It’s the End of the World as We Know It…

It’s the End of the World as We Know It…

A few posts ago, I asked if, given current economic and political conditions, the next thematic trend in SF and fantasy will be a return to woeful tales of doom and disaster. Sure enough, lately I’m coming across signs that the zeitgeist might be finding a warm place in Cold War era end-of-the-world narratives.

In yesterday’s Wall Street Journal there’s a short review of Genesis by Bernard Beckett.  Yeah, I know, the title is cringe-inducing, but it actually fits (both the title and the author’s surname), at least according to writer Jeffrey Trachetenberg’s description:

…survivors in a world destroyed by nuclear and biological weapons are forced to re-think what makes the human species special…the issue of machine self awareness emerges as pivotal.

Not exactly original, but, then again, “nothing is new under the sun” as Ecclesiastes noted back in antiquity and, as Trachetenberg notes, revisiting this time honored trope is in part a result of “deep-rooted international concerns about such issues as global warming and the 9/11 attacks.”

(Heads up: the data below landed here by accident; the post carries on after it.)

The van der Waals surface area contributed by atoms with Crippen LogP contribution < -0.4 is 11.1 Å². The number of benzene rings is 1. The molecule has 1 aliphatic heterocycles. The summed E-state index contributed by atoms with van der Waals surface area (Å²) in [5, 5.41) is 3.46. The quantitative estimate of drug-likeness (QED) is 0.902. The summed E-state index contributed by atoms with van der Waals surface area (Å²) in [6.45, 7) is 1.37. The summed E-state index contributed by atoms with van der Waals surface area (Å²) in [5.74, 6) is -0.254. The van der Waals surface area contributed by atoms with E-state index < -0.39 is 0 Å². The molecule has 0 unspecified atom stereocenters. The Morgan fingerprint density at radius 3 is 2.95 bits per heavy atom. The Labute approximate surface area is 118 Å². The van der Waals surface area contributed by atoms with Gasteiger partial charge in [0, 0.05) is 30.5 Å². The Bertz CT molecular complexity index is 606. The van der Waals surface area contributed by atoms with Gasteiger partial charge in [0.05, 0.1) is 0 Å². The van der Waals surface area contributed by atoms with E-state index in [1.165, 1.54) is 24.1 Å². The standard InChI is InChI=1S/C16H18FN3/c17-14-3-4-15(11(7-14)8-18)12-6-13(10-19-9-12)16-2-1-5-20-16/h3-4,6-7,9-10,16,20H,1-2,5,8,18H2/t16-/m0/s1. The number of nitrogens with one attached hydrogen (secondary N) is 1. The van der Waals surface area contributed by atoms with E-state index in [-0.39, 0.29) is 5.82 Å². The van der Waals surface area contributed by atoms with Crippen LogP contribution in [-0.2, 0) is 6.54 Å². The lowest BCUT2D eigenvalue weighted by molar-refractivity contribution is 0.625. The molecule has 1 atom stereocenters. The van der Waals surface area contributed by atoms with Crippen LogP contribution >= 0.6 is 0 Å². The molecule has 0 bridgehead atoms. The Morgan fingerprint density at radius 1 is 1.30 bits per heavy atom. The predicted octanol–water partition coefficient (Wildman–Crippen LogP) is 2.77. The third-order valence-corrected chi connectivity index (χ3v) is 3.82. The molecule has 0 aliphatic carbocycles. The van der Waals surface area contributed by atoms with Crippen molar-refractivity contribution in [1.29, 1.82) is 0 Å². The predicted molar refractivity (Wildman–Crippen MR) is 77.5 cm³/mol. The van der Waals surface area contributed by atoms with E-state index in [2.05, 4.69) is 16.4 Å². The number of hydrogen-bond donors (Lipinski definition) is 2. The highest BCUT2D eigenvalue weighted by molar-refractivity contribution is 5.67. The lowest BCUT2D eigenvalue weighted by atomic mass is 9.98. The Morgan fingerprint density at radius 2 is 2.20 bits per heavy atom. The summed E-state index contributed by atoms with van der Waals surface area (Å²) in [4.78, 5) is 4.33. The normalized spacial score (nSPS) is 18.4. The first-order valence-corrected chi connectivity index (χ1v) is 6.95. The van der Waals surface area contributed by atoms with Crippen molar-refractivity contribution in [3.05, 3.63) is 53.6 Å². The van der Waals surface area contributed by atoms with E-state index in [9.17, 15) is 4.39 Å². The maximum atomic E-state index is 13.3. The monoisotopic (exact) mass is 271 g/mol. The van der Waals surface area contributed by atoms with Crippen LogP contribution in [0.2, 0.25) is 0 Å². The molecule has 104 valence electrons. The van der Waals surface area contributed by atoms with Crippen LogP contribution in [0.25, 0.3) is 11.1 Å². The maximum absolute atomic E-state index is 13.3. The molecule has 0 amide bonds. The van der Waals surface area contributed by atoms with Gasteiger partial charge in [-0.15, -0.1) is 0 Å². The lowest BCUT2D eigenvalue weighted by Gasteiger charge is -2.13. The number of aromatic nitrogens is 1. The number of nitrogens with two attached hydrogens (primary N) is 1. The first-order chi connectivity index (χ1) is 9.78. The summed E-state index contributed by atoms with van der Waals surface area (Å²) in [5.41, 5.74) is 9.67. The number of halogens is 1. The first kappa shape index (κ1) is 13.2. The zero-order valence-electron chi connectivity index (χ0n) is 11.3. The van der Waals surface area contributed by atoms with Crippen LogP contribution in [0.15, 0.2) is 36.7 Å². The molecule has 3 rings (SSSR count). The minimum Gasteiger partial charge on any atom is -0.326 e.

Also in keeping with the history of the genre is the fact that Beckett  is a young adult author, which was how the book was marketed in his native New Zealand, but was acquired for the adult market in the U.S.


Also on the subject is Ron Rosenbaum’s Slate article on The New Nuke Porn in which he compares yesterday’s end-of-the-worlders to today’s more graphic versions (presumably, Beckett, as a “young adult author,” is a little more old-fashioned in that respect).

As an aside, I just started Rosenbaum’s The Shakespeare Wars, an account of major academic debates and controversies regarding, among other things, whether a mere lower-class actor would have been smart enough to write the plays attributed to him. And that these aren’t mere discussions of intellectual investigation, but frequently personal attacks as if this really matters (I know, it does matter, but it doesn’t really matter, it’s not the end-of-the-word if you think Shakespeare – or someone writing as Shakespeare – really did rewrite Hamlet, as opposed to producing a work of genius in one draft.)  As someone whose academic credentials include minor concentrations in both Shakespeare and science fiction (separately, not together), the book also reminds me why I made the right choice not to pursue that career path.

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